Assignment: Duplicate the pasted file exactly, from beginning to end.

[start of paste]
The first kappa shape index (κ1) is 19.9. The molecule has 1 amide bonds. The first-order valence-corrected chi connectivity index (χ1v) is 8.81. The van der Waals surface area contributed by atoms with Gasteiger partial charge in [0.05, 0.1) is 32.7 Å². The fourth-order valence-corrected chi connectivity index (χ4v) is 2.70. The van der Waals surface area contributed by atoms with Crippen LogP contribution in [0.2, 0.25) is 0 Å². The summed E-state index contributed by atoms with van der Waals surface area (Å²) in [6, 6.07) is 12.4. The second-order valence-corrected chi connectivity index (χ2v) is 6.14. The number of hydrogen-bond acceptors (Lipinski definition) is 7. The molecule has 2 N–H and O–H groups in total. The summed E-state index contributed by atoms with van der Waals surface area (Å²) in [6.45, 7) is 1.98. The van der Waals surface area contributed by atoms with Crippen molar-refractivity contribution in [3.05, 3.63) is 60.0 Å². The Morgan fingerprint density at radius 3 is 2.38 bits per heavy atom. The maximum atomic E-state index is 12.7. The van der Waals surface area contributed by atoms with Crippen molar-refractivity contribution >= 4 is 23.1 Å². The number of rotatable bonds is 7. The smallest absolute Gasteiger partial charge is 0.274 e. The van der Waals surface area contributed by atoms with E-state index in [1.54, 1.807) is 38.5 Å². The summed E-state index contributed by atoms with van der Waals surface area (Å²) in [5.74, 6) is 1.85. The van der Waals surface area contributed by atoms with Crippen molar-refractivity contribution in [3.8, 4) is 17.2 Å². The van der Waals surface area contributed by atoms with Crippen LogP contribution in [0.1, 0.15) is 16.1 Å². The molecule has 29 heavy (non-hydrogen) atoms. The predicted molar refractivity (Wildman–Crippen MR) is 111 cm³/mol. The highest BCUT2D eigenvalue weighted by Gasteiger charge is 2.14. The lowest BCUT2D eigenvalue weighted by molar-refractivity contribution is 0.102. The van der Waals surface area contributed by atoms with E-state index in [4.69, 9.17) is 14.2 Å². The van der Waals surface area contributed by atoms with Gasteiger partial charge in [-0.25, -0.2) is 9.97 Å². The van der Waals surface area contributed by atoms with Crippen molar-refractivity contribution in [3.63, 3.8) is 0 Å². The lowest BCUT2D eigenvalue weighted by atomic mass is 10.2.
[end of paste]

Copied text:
The first kappa shape index (κ1) is 19.9. The molecule has 1 amide bonds. The first-order valence-corrected chi connectivity index (χ1v) is 8.81. The van der Waals surface area contributed by atoms with Gasteiger partial charge in [0.05, 0.1) is 32.7 Å². The fourth-order valence-corrected chi connectivity index (χ4v) is 2.70. The van der Waals surface area contributed by atoms with Crippen LogP contribution in [0.2, 0.25) is 0 Å². The summed E-state index contributed by atoms with van der Waals surface area (Å²) in [6, 6.07) is 12.4. The second-order valence-corrected chi connectivity index (χ2v) is 6.14. The number of hydrogen-bond acceptors (Lipinski definition) is 7. The molecule has 2 N–H and O–H groups in total. The summed E-state index contributed by atoms with van der Waals surface area (Å²) in [6.45, 7) is 1.98. The van der Waals surface area contributed by atoms with Crippen molar-refractivity contribution in [3.05, 3.63) is 60.0 Å². The Morgan fingerprint density at radius 3 is 2.38 bits per heavy atom. The maximum atomic E-state index is 12.7. The van der Waals surface area contributed by atoms with Crippen molar-refractivity contribution >= 4 is 23.1 Å². The number of rotatable bonds is 7. The smallest absolute Gasteiger partial charge is 0.274 e. The van der Waals surface area contributed by atoms with E-state index in [1.54, 1.807) is 38.5 Å². The summed E-state index contributed by atoms with van der Waals surface area (Å²) in [5.74, 6) is 1.85. The van der Waals surface area contributed by atoms with Crippen molar-refractivity contribution in [3.8, 4) is 17.2 Å². The van der Waals surface area contributed by atoms with Crippen LogP contribution in [0.1, 0.15) is 16.1 Å². The molecule has 29 heavy (non-hydrogen) atoms. The predicted molar refractivity (Wildman–Crippen MR) is 111 cm³/mol. The highest BCUT2D eigenvalue weighted by Gasteiger charge is 2.14. The lowest BCUT2D eigenvalue weighted by molar-refractivity contribution is 0.102. The van der Waals surface area contributed by atoms with E-state index in [4.69, 9.17) is 14.2 Å². The van der Waals surface area contributed by atoms with Gasteiger partial charge in [-0.25, -0.2) is 9.97 Å². The van der Waals surface area contributed by atoms with Crippen molar-refractivity contribution in [3.63, 3.8) is 0 Å². The lowest BCUT2D eigenvalue weighted by atomic mass is 10.2.